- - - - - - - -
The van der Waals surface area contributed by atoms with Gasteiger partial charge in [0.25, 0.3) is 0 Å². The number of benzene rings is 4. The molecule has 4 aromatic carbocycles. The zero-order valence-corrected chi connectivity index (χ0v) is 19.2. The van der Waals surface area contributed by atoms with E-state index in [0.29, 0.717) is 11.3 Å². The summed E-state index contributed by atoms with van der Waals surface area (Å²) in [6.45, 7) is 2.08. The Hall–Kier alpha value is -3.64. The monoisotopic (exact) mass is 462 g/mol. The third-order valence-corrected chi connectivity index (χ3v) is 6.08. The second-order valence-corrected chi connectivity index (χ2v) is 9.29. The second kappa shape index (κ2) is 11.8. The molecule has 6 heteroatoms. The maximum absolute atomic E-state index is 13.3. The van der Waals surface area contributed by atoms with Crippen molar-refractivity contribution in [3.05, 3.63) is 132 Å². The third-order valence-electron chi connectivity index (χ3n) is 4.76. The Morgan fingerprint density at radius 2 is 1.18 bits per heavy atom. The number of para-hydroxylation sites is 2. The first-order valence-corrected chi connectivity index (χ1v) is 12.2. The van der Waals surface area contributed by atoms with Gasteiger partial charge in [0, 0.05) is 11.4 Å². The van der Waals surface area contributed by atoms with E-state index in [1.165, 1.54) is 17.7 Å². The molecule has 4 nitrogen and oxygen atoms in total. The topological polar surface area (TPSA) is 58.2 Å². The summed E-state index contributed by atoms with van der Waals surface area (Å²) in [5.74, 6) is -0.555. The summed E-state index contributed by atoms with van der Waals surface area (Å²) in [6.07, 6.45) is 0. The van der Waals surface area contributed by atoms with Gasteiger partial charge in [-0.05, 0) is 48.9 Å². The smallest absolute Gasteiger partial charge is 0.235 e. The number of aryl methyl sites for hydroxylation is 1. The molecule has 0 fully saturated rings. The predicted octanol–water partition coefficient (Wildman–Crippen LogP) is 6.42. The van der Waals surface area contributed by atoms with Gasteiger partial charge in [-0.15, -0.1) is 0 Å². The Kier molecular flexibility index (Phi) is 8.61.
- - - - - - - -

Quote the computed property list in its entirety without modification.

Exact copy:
The van der Waals surface area contributed by atoms with Gasteiger partial charge in [0.25, 0.3) is 0 Å². The number of benzene rings is 4. The molecule has 4 aromatic carbocycles. The zero-order valence-corrected chi connectivity index (χ0v) is 19.2. The van der Waals surface area contributed by atoms with E-state index in [0.29, 0.717) is 11.3 Å². The summed E-state index contributed by atoms with van der Waals surface area (Å²) in [6.45, 7) is 2.08. The Hall–Kier alpha value is -3.64. The monoisotopic (exact) mass is 462 g/mol. The third-order valence-corrected chi connectivity index (χ3v) is 6.08. The second-order valence-corrected chi connectivity index (χ2v) is 9.29. The second kappa shape index (κ2) is 11.8. The molecule has 6 heteroatoms. The maximum absolute atomic E-state index is 13.3. The van der Waals surface area contributed by atoms with Crippen molar-refractivity contribution in [3.05, 3.63) is 132 Å². The third-order valence-electron chi connectivity index (χ3n) is 4.76. The Morgan fingerprint density at radius 2 is 1.18 bits per heavy atom. The number of para-hydroxylation sites is 2. The first-order valence-corrected chi connectivity index (χ1v) is 12.2. The van der Waals surface area contributed by atoms with Gasteiger partial charge in [0, 0.05) is 11.4 Å². The van der Waals surface area contributed by atoms with E-state index in [1.165, 1.54) is 17.7 Å². The molecule has 4 nitrogen and oxygen atoms in total. The topological polar surface area (TPSA) is 58.2 Å². The summed E-state index contributed by atoms with van der Waals surface area (Å²) in [5.74, 6) is -0.555. The summed E-state index contributed by atoms with van der Waals surface area (Å²) in [6.07, 6.45) is 0. The van der Waals surface area contributed by atoms with Gasteiger partial charge in [-0.05, 0) is 48.9 Å². The smallest absolute Gasteiger partial charge is 0.235 e. The number of aryl methyl sites for hydroxylation is 1. The molecule has 0 fully saturated rings. The predicted octanol–water partition coefficient (Wildman–Crippen LogP) is 6.42. The van der Waals surface area contributed by atoms with Gasteiger partial charge in [-0.15, -0.1) is 0 Å². The Kier molecular flexibility index (Phi) is 8.61.